In the state of California, all workers have the right to work in a place that’s safe and doesn’t put them at unnecessary risk. Unfortunately, though, some employers fail to maintain a safe and healthful workplace. If that happens in your workplace, you have the right to file a complaint – and it’s unlawful for your employer to retaliate against you for doing so. This guide explains your right to a safe workplace and what you can do if you’re working in unnecessarily hazardous conditions.
Your Right to a Safe and Healthful Workplace
The California Occupational Safety and Health Act of 1973 was designed to assure “ safe and healthful working conditions for all California working men and women by authorizing the enforcement of effective standards, assisting and encouraging employers to maintain safe and healthful working conditions, and by providing for research, information, education, training, and enforcement in the field of occupational safety and health.”
That means it’s your employer’s responsibility to ensure that you are in a safe place while you are at work. If your employer fails to do so, you have legal rights.
Imminent Hazards and Complaints
If a condition or practice in your workplace is unsafe or creates a hazard that could reasonably be expected to cause someone to die or come to serious physical harm immediately, you can file an imminent hazard complaint. These types of complaints go directly to the California Department of Industrial Relations, and your employer is legally required to investigate and make necessary corrections.
In order for the Department of Industrial Relations to consider a hazard to be imminent:
- There must be a threat of serious physical harm or death or
- There must be a reasonable expectation that toxic substances are present, and being exposed to them can harm people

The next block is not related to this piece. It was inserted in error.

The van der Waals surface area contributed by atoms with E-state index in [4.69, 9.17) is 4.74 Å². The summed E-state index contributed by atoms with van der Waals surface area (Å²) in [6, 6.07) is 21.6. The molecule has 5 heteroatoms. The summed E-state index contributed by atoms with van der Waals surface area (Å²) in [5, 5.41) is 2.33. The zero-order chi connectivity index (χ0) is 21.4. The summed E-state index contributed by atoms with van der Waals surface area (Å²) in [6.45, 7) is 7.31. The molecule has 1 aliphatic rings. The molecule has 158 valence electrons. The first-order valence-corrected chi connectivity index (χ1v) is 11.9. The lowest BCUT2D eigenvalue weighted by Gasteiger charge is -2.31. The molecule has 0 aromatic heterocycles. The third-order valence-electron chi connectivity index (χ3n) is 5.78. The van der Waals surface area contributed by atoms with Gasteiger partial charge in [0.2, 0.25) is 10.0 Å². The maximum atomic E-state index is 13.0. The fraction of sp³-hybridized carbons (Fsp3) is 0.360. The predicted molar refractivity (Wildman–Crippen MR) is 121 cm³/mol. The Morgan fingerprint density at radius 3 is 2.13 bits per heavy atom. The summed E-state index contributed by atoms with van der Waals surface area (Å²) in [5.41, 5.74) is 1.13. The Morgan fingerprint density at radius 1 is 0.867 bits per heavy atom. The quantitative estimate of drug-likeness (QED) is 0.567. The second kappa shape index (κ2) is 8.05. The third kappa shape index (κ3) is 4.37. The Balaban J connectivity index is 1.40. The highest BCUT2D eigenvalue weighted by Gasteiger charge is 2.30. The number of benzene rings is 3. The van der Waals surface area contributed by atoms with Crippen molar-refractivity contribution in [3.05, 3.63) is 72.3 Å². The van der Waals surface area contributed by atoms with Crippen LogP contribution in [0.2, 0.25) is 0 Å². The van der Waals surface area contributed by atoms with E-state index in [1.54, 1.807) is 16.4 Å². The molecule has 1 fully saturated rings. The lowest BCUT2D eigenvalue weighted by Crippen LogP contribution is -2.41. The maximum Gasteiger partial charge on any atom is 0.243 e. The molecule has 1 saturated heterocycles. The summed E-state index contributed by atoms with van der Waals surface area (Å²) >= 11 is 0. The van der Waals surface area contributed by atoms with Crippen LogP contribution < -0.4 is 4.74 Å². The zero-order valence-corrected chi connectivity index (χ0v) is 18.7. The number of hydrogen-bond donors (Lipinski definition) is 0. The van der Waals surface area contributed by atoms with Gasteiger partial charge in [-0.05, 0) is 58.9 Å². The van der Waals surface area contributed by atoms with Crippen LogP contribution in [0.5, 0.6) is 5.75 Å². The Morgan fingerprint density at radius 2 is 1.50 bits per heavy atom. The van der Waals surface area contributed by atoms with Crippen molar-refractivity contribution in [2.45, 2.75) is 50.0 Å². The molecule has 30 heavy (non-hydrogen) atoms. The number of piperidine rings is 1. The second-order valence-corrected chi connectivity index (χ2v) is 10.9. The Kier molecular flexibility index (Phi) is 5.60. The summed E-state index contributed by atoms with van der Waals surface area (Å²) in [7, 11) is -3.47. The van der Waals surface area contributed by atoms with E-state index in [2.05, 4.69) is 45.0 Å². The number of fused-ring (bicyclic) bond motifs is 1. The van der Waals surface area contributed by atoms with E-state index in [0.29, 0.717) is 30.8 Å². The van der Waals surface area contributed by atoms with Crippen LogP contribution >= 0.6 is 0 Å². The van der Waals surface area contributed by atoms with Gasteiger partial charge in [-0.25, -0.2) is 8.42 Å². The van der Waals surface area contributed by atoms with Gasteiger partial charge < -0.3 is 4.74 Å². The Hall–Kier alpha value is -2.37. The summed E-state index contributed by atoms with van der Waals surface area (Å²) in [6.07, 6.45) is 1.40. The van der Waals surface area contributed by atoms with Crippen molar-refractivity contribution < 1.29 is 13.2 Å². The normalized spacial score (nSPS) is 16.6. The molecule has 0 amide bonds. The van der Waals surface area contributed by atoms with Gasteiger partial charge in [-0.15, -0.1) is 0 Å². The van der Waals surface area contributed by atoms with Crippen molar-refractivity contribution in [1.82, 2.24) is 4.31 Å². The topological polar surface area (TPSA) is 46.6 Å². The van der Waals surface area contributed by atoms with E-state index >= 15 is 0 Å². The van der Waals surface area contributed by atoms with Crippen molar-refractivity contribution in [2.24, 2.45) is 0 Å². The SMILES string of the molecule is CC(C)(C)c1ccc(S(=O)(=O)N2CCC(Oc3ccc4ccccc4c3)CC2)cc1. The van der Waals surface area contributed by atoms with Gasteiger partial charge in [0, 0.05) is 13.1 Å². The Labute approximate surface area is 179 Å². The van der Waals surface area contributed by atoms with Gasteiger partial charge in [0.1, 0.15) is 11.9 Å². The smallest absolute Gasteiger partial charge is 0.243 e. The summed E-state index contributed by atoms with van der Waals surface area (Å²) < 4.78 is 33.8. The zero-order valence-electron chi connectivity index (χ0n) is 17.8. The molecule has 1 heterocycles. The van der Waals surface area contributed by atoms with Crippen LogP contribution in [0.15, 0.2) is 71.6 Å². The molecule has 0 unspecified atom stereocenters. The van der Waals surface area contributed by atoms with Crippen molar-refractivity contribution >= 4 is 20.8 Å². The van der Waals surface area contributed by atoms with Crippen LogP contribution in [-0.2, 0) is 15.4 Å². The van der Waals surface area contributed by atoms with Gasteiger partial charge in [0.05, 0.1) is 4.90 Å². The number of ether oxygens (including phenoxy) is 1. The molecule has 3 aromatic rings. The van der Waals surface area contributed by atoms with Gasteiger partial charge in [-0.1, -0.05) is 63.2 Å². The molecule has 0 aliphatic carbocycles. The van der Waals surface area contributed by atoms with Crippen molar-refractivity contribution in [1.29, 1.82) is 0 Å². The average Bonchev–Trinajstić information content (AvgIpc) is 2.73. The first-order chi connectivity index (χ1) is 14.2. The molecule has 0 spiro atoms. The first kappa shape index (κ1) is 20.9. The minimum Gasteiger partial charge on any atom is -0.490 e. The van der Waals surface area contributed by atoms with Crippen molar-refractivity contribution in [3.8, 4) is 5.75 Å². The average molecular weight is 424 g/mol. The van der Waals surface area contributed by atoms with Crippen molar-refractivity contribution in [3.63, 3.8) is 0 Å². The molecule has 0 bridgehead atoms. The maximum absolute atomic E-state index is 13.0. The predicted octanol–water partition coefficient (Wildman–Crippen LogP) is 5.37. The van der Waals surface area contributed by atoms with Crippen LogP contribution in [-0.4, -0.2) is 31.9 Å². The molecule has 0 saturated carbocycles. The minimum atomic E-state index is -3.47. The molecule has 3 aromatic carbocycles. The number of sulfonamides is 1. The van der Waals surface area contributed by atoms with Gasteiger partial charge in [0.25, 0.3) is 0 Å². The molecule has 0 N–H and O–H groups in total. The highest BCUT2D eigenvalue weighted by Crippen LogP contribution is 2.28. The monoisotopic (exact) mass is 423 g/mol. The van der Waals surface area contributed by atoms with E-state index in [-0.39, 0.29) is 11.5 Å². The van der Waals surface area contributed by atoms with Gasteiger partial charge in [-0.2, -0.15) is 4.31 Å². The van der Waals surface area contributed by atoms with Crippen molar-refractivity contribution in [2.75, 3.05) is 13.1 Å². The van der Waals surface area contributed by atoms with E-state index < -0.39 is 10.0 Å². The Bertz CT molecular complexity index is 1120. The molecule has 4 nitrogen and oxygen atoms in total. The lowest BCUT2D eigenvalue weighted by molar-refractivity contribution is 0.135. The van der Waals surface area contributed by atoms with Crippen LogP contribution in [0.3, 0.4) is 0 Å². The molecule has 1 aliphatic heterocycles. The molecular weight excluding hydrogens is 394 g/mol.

Additionally, the threat must be imminent or immediate. You have to believe that serious physical harm or death could occur within a short period of time.
What is a Whistleblower Complaint?
Whistleblowers are people who sound the alarm about hazardous conditions (or about other types of conditions not related to safe workplaces). Anyone can file a whistleblower complaint, and in fact, if your workplace has unnecessary hazards, you may have a moral obligation to do so. If you fail to notify the proper authorities, someone could be harmed or killed.
Can Your Employer Retaliate Against You for Making a Complaint?
Employers are not allowed to retaliate against people who make complaints about hazardous conditions in workplaces. In fact, they aren’t allowed to discriminate against people who complain in any way. that means your employer cannot do any of the following as a result of you filing a complaint:
- Fire you
- Demote you
- Transfer you
- Lay you off
- Take away your overtime hours
- Put you on an undesirable shift
- Deny you benefits (such as sick leave or vacation time)
- Blacklist you with other employers
- Reduce your pay or hours
If your employer does any of these things as a result of you filing a complaint, you may have legal recourse. You should talk to a California workplace rights attorney who can help you understand your options.
What is Your Employer’s Responsibility to You?
In a general sense, employers are required to maintain safe and healthful workplaces for all their employees. That’s even true in jobs that are inherently dangerous, such as construction and maintenance work. Though some hazards will always be present in some workplaces, employers are required to mitigate risk and make workplaces as safe as possible.
Some of the responsibilities that employers have to workers include to:
- Establish, implement and maintain programs that keep employees safe
- Conduct workplace inspections to identify hazardous conditions, and to correct them when necessary
- Provide and pay for personal protective equipment that’s necessary for completing a job
- Ensure that employees have safe tools and equipment, and to properly maintain that equipment
- Provide signage, labels or even color codes to warn workers of potential hazards
Employers have a variety of other responsibilities to workers, too. If you believe that your employer isn’t living up to its responsibilities, you may want to talk to a California workplace rights attorney about your situation.
Do You Need to Talk to an Attorney About Your Right to a Safe Workplace or Retaliation After Filing a Complaint?
If you need to talk to an attorney about your right to a safe workplace or the fact that you’ve been retaliated against for filing a complaint, we may be able to help you. Call us at 818-230-8380 now to schedule your free consultation with an experienced, caring and committed attorney. If it’s easier, fill out the form below and we’ll get back to you as soon as possible.